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June 6 - 12, 2001

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Critics' Choice

We welcome our special guests Bob Wilcox and Gerry Kowarsky of the Double Helix cable TV theatre review program Two On the Aisle and play some of their musical theatre favorites. Bob also reviews for KDHX-FM (where our show is produced) and Gerry for the St. Louis Post-Dispatch.

PLAYLIST
Selection Source Performer(s) Comments
A Bob Wilcox pick: Of Thee I Sing opened on 12/26/1931 and ran for 441 performances – only so-so by contemporary standards but good enough to make it the third longest-running musical of the 1930s, when multi-year runs were not so common. It was also the first musical to win the Pulitzer Prize for drama. Music and lyrics by the Gershwin brothers, book by George S. Kaufman and Morrie Ryskind.
Love is Sweeping the Country Of Thee I Sing (Revival cast 1952) Jonathan Lucas, Ensemble Presidential candidate John P. Wintergreen and his wife Mary Turner are being swept into office on a Love platform.
Of Thee I Sing Of Thee I Sing (Revival cast 1952) Jack Carson, Betty Oakes, Ensemble And this is the campaign song that does it.
Another one from Bob: Kiss Me, Kate opened on 12/30/1948 and ran for 1,070 performances and was filmed in 1953 with Howard Keel and Kathryn Grayson instead of Alfred Drake and Patricia Morison. A new Broadway revival opened last year and a national tour based on it will play St. Louis in the 2001 – 2002 season. The quarreling Shakespearean stars played by Drake and Morison were inspired by the Alfred Lunt and Lynn Fontanne, whose backstage squabbles were legendary. Music and lyrics are by Cole Porter, book by Sam and Bella Spewack
Brush Up Your Shakespeare Kiss Me, Kate (OC 1948) Harry Clark, Jack Diamond A couple of hoods, waiting around to lean on actor Bill Clahoun for his outstanding gambling debts, are impressed by Shakespeare.
So in Love Kiss Me, Kate (OC 1948) Patricia Morison Lilli Vanessi expresses her lover for her husband and co-star Fred Graham (Drake).
Always True to You (In My Fashion) Kiss Me, Kate (OC 1948) Lisa Kirk Actress Lois Lane (!) explains her novel notion of fidelity to her erstwhile boyfriend.
A Gerry Kowarsky pick: The Most Happy Fella is Frank Loesser’s masterpiece and probably one of the best American musical theatre works of the previous century, with a tuneful, sung-through score that inhabits that netherworld between opera/operetta and musical comedy. It opened 5/3/1956 and ran for 676 performances; a 1992 revival lasted only 229 performances and a 1979 revival with Giogio Tozzi in the lead was even more short-lived. Based on the 1924 Sidney Howard play They Knew What They Wanted, Most Happy Fella tells the bittersweet story of a middle-aged Napa Valley vintner (Robert Weede) who proposes marriage by mail to waitress Rosabella (Jo Sullivan), using a photograph of his young, handsome foreman instead of his own. Frank Loesser wrote the book music and lyrics.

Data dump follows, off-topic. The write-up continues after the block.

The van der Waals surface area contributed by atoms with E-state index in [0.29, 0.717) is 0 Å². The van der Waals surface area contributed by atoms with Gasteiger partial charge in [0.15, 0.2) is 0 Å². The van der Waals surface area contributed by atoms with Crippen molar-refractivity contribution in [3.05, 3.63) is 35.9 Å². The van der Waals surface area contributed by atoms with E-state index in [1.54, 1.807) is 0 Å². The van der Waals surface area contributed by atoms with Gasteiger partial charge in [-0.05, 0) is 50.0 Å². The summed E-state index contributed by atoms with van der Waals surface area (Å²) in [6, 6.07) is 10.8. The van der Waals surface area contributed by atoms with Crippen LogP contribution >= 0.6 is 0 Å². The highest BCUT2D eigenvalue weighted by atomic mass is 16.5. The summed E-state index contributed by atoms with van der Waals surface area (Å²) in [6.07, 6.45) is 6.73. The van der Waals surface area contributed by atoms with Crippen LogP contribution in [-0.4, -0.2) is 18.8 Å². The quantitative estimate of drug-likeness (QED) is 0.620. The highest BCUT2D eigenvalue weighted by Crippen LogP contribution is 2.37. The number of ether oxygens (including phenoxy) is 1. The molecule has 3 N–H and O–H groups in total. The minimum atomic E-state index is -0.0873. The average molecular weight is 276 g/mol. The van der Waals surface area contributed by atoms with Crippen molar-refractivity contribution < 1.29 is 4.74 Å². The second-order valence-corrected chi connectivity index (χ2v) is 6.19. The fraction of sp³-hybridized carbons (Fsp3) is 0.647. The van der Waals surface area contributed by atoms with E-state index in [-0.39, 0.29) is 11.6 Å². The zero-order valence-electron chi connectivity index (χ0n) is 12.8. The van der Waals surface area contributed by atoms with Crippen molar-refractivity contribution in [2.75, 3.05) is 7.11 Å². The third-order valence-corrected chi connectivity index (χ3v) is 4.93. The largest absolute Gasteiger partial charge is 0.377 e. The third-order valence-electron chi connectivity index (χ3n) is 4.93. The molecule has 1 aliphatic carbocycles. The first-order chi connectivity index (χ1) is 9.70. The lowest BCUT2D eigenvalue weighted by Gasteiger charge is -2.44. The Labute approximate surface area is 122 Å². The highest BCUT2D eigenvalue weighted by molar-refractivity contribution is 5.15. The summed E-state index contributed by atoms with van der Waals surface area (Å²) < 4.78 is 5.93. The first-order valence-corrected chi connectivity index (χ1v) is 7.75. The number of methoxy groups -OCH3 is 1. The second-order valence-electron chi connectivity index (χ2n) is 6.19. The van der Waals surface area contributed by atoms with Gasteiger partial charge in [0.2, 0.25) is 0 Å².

She Ain't Got No Place to Go The Most Happy Fella (OC 1956) Mona Paulee, Robert Weede, Susan Johnson A dramatic trio or near-operatic dimensions.
I Made a Fist The Most Happy Fella (OC 1956) Susan Johnson, Shorty Long The mild-mannered Herman discovers that he can, when necessary, get aggressive.
Finale The Most Happy Fella (OC 1956) Robert Weede, Jo Sullivan All ends happily; bring your hankies!
A Bob Wilcox Pick: The Fantasticks is, of course, the longest-running musical in New York history (41 years and counting). It opened on 5/3/1960 but started out life as a longer and more grandiose piece entitled Joy Comes to Dead Horse. Authors Harvey Schmidt (music) and Tom Jones (book and lyrics) decided both the title and treatment were overblown so the shortened it to one act, re-titled it The Fantasticks, and presented it at Barnard College in 1959. Producer Lore Noto so it there, persuaded Schmidt and Jones to re-do it as an intimate two-act show and the rest, as they say is history.
Try to Remember The Fantasticks (OC 1960) Jerry Orbach The Narrator sets the scene and the theme.
Plant a Radish The Fantasticks (OC 1960) William Larsen and Hugh Thomas The fathers rebuild the wall between their properties and compare the joys of gardening with the annoyances of parenthood.
Finally, some picks from Gerry.
The Glamorous Life Sondheim (Book of the Month Club album 1985) Betsy Joslyn A re-written version of the song for the ill-fated 1978 film version of A Little Night Music, which inexplicably re-sets the story in Vienna.
Sorry-Grateful Sondheim (Book of the Month Club album 1985) Timothy Nolen From Company, the first of six Broadway musicals created by Stephen Sondheim and producer/director Harold Prince, Company opened on 4/26/1970 and ran 706 performances. The book is by George Furth, based on his own collection of one-act plays of the same name.
Act I Finale Candide (OC 1956) Robert Rounseville, Barbara Cook, William Olvis, Irra Petina (Max Adrian) Leonard Bernstein’s problematic masterpiece, Candide has gone through at least three revisions over the years. The original had music by Bernstein, lyrics by Richard Wilbur (among others) and a book by Lillian Hellman. It opened 12/1/1956 but ran only 76 performances. A revised “total theatre” version in which the audience was surrounded by playing areas opened on 3/10/1974 and ran for 740 performances. It had a book by Hugh Wheeler.


Acronyms and other mysteries defined:

OC: Unless otherwise indicated, the Original Cast recording of a Broadway show, along with the date.

OS: Unless otherwise indicated, the Original Soundtrack recording of a film, TV show, etc.


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